China rejects Hague tribunal judgement: Xinhua

Agence France-Presse

Posted at Jul 12 2016 05:49 PM | Updated as of Jul 12 2016 07:42 PM

Protesters throw flowers while chanting anti-Chinese slogans during a rally by different activist groups over the South China Sea disputes. Reuters

BEIJING (UPDATED) - China "does not accept and does not recognize" the ruling by a UN-backed tribunal on its dispute with the Philippines over the South China Sea, the official Xinhua news agency said Tuesday.

The comments, in a brief dispatch that did not identify a source, follow a ruling by the Permanent Court of Arbitration in the Hague that China has no historic rights to its claimed "nine-dash line".

Judges at an arbitration tribunal in The Hague on Tuesday rejected China's claims to economic rights across large swathes of the South China Sea in a ruling that will be claimed as a victory by the Philippines.

"There was no legal basis for China to claim historic rights to resources within the sea areas falling within the 'nine-dash line'," the court said, referring to a demarcation line on a 1947 map of the sea, which is rich in energy, mineral and fishing resources.

In the 497-page ruling, judges also found that Chinese law enforcement patrols had risked colliding with Philippine fishing vessels in parts of the sea and caused irreparable damage to coral reefs with construction work.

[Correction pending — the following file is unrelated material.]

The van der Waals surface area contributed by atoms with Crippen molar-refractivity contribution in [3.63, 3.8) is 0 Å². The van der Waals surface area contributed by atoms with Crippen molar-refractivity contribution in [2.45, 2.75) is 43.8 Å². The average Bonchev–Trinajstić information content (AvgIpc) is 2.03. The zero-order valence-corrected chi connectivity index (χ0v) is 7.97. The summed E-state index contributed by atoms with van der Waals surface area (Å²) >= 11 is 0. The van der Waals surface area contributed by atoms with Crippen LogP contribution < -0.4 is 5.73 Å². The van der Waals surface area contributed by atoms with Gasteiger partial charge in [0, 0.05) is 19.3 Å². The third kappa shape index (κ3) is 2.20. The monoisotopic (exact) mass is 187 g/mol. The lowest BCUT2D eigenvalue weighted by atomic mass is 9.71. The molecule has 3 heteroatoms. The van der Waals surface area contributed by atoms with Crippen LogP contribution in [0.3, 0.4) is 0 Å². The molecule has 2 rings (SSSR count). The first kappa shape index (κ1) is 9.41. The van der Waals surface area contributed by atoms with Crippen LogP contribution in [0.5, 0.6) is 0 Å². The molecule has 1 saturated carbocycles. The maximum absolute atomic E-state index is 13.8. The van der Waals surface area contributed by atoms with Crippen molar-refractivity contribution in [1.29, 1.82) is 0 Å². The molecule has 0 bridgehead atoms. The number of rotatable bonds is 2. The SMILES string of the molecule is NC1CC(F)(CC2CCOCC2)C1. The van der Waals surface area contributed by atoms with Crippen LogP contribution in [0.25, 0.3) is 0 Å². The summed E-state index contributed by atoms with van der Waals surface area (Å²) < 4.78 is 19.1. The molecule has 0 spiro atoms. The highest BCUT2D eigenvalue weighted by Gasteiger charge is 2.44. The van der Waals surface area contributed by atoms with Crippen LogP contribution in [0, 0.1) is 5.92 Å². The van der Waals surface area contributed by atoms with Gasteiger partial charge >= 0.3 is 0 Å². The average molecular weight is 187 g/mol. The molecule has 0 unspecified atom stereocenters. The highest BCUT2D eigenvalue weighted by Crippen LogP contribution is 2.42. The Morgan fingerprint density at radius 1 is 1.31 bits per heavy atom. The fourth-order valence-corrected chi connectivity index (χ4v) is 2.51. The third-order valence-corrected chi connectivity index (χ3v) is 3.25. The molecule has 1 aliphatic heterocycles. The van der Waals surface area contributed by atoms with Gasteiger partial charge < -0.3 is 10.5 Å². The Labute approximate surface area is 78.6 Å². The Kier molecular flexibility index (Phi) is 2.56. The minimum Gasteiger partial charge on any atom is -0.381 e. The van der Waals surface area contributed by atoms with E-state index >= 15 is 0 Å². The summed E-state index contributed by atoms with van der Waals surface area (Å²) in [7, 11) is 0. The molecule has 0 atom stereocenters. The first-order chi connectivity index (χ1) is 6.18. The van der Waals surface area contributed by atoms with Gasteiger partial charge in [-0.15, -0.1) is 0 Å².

READ: Hague court's full ruling on Philippines vs. China

The Chinese government, through state-owned news agency Xinhua, issued a statement after the international tribunal published its ruling.

Read Beijing's full statement below:

Statement of the Government of the People's Republic of China on China' s Territorial Sovereignty and Maritime Rights and Interests in the South China Sea

To reaffirm China' s territorial sovereignty and maritime rights and interests in the South China Sea, enhance cooperation in the South China Sea with other countries,and uphold peace and stability in the South China Sea, the Government of the People' s Republic of China hereby states as follows:

I. China' s Nanhai Zhudao (the South China Sea Islands) consist of Dongsha Qundao (the Dongsha Islands), Xisha Qundao (the Xisha Islands), Zhongsha Qundao (the Zhongsha Islands) and Nansha Qundao (the Nansha Islands). The activities of the Chinese people in the South China Sea date back to over 2,000 years ago. China is the first to have discovered, named, and explored and exploited Nanhai Zhudao and relevant waters, and the first to have exercised sovereignty and jurisdiction over them continuously, peacefully and effectively, thus establishing territorial sovereignty and relevant rights and interests in the South China Sea.

Following the end of the Second World War, China recovered and resumed the exercise of sovereignty over Nanhai Zhudao which had been illegally occupied by Japan during its war of aggression against China. To strengthen the administration over Nanhai Zhudao, the Chinese government in 1947 reviewed and updated the geographical names of Nanhai Zhudao, compiled Nan Hai Zhu Dao Di Li Zhi Lue (A Brief Account of the Geography of the South China Sea Islands), and drew Nan Hai Zhu Dao Wei Zhi Tu (Location Map of the South China Sea Islands) on which the dotted line is marked. This map was officially published and made known to the world by the Chinese government in February 1948.